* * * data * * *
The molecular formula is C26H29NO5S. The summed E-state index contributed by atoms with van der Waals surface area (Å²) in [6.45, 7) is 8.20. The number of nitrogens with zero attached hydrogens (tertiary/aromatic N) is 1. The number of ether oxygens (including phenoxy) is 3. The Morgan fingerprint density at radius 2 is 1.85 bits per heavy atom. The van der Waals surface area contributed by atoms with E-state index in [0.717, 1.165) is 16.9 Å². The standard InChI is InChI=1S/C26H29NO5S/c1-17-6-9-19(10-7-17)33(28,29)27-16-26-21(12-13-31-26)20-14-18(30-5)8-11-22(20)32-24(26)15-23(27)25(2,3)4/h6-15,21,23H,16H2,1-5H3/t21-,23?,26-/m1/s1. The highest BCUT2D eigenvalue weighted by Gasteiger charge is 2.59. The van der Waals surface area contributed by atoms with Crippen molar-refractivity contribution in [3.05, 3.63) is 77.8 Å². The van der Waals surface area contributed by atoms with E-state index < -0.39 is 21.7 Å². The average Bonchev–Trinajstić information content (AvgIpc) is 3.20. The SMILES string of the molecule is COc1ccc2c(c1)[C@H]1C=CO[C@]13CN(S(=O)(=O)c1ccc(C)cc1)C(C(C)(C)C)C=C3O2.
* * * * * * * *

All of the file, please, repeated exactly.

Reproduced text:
The molecular formula is C26H29NO5S. The summed E-state index contributed by atoms with van der Waals surface area (Å²) in [6.45, 7) is 8.20. The number of nitrogens with zero attached hydrogens (tertiary/aromatic N) is 1. The number of ether oxygens (including phenoxy) is 3. The Morgan fingerprint density at radius 2 is 1.85 bits per heavy atom. The van der Waals surface area contributed by atoms with E-state index in [0.717, 1.165) is 16.9 Å². The standard InChI is InChI=1S/C26H29NO5S/c1-17-6-9-19(10-7-17)33(28,29)27-16-26-21(12-13-31-26)20-14-18(30-5)8-11-22(20)32-24(26)15-23(27)25(2,3)4/h6-15,21,23H,16H2,1-5H3/t21-,23?,26-/m1/s1. The highest BCUT2D eigenvalue weighted by Gasteiger charge is 2.59. The van der Waals surface area contributed by atoms with Crippen molar-refractivity contribution in [3.05, 3.63) is 77.8 Å². The van der Waals surface area contributed by atoms with E-state index < -0.39 is 21.7 Å². The average Bonchev–Trinajstić information content (AvgIpc) is 3.20. The SMILES string of the molecule is COc1ccc2c(c1)[C@H]1C=CO[C@]13CN(S(=O)(=O)c1ccc(C)cc1)C(C(C)(C)C)C=C3O2.